To Hear Us Talk

Robert Frost (from New Hampshire):

On a Tree Fallen Across the Road
(To Hear Us Talk)

The tree the tempest with a crash of wood
Throws down in front of us is not to bar
Our passage to our journey’s end for good,
But just to ask us who we think we are

Insisting always on our own way so.
She likes to halt us in our runner tracks,
And make us get down in a foot of snow
Debating what to do without an ax.

And yet she knows obstruction is in vain:
We will not be put off the final goal
We have it hidden in us to attain,
Not though we have to seize the earth by the pole

And, tired of aimless circling in one place,
Steer straight off after something into space.

§        §        §

Johann Georg Hamann (from Golgotha and Sheblimini; translated by Kenneth Haynes):

However, suppose that there is a social contract: then there is also a natural one, older and more genuine, and the conditions of the natural contract must be the basis of the social one. Through it all natural property becomes conventional again, and man in the state of nature becomes dependent on its laws, i.e., positively obliged to act in accordance with the very same laws which all of nature and especially the nature of man has to thank for the preservation of existence and the use of all means and goods contributing to it.  Since man bears duties to nature, he accordingly has least of all an exclusive right to and hateful monopoly over his abilities, neither to the products thereof, nor to the sterile mule of his industry and the sadder bastards of his usurping acts of violence over the creature made subject, against its will, to his vanity.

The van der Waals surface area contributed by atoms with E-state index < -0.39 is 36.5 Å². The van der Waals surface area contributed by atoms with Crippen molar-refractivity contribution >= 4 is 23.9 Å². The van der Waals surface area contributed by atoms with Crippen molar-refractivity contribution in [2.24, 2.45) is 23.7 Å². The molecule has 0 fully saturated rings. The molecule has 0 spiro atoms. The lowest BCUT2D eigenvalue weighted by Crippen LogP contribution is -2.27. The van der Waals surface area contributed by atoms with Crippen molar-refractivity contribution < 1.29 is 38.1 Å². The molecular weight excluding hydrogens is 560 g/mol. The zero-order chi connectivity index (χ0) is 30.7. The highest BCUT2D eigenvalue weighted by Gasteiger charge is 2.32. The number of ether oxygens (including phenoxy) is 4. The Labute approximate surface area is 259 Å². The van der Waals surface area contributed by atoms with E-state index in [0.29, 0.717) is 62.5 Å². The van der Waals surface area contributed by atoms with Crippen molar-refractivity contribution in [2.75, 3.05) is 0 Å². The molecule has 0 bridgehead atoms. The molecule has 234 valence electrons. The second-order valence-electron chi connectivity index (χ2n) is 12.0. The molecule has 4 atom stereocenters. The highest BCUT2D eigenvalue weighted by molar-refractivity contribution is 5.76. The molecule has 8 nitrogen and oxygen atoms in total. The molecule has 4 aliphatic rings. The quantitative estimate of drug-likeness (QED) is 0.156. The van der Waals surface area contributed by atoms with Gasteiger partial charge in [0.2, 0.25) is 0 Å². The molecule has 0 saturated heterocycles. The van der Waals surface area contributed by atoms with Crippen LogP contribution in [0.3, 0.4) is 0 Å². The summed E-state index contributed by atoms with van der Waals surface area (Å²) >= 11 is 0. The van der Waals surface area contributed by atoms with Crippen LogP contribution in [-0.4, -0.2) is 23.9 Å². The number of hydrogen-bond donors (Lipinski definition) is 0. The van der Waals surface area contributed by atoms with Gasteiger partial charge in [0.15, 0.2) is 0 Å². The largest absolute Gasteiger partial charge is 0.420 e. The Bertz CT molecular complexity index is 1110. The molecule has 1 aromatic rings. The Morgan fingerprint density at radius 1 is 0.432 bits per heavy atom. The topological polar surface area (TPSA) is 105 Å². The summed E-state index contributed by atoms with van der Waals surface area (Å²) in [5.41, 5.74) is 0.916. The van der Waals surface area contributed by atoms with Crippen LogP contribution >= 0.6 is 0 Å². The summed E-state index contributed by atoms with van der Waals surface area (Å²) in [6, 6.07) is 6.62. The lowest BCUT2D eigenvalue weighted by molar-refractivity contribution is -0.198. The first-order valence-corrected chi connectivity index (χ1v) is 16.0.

Not to him, not to him alone, is the moral capacity to make use of things as a means subordinated, but rather to those laws of wisdom and goodness which light our way in the immense kingdom of nature.  All the conditions under which the predicate “felicity” may belong to the subject “duty-bearer” are invested in him as such and not as one who holds a right through the law of nature and the law of natural justice and of his own reason.  He therefore has neither a physical nor a moral capacity for any other felicity than the one intended for him and to which he is called.  All the means which he makes use of to attain a felicity not given to him as a blessing are a heap of natural offenses and decided injustice. All lust to improve one’s existence is the spark of a hellish turmoil.

This entry was posted in Animal theology, Frost, Robert, Hamann, Johann Georg. Bookmark the permalink.

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